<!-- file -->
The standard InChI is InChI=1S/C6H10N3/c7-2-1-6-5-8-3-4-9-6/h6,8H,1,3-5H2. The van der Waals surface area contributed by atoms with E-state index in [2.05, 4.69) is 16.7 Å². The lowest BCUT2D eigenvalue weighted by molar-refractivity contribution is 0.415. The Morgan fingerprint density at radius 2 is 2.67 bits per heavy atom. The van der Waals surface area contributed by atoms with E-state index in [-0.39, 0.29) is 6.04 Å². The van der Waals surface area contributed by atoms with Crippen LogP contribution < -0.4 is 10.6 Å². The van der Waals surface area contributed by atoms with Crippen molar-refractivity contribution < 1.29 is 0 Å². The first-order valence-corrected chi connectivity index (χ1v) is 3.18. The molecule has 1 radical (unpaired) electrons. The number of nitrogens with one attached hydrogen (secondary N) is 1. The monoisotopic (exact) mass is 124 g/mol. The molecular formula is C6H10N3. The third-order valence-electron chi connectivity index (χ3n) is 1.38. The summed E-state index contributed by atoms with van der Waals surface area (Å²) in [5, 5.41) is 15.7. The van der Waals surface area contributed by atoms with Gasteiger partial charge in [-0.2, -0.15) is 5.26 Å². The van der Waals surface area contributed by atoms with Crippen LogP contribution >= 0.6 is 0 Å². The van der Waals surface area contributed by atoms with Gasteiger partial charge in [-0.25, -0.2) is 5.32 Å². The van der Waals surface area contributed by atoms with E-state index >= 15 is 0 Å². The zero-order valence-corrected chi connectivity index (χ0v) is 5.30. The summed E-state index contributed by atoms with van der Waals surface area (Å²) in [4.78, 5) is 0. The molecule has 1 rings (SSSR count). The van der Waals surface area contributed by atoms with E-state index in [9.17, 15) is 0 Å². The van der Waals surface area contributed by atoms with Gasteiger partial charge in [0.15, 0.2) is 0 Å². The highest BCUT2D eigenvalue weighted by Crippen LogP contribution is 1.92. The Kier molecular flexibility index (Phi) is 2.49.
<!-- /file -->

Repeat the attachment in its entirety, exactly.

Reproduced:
The standard InChI is InChI=1S/C6H10N3/c7-2-1-6-5-8-3-4-9-6/h6,8H,1,3-5H2. The van der Waals surface area contributed by atoms with E-state index in [2.05, 4.69) is 16.7 Å². The lowest BCUT2D eigenvalue weighted by molar-refractivity contribution is 0.415. The Morgan fingerprint density at radius 2 is 2.67 bits per heavy atom. The van der Waals surface area contributed by atoms with E-state index in [-0.39, 0.29) is 6.04 Å². The van der Waals surface area contributed by atoms with Crippen LogP contribution < -0.4 is 10.6 Å². The van der Waals surface area contributed by atoms with Crippen molar-refractivity contribution < 1.29 is 0 Å². The first-order valence-corrected chi connectivity index (χ1v) is 3.18. The molecule has 1 radical (unpaired) electrons. The number of nitrogens with one attached hydrogen (secondary N) is 1. The monoisotopic (exact) mass is 124 g/mol. The molecular formula is C6H10N3. The third-order valence-electron chi connectivity index (χ3n) is 1.38. The summed E-state index contributed by atoms with van der Waals surface area (Å²) in [5, 5.41) is 15.7. The van der Waals surface area contributed by atoms with Gasteiger partial charge in [-0.2, -0.15) is 5.26 Å². The van der Waals surface area contributed by atoms with Crippen LogP contribution >= 0.6 is 0 Å². The van der Waals surface area contributed by atoms with Gasteiger partial charge in [-0.25, -0.2) is 5.32 Å². The van der Waals surface area contributed by atoms with E-state index >= 15 is 0 Å². The zero-order valence-corrected chi connectivity index (χ0v) is 5.30. The summed E-state index contributed by atoms with van der Waals surface area (Å²) in [4.78, 5) is 0. The molecule has 1 rings (SSSR count). The van der Waals surface area contributed by atoms with E-state index in [9.17, 15) is 0 Å². The van der Waals surface area contributed by atoms with Gasteiger partial charge in [0.15, 0.2) is 0 Å². The highest BCUT2D eigenvalue weighted by Crippen LogP contribution is 1.92. The Kier molecular flexibility index (Phi) is 2.49.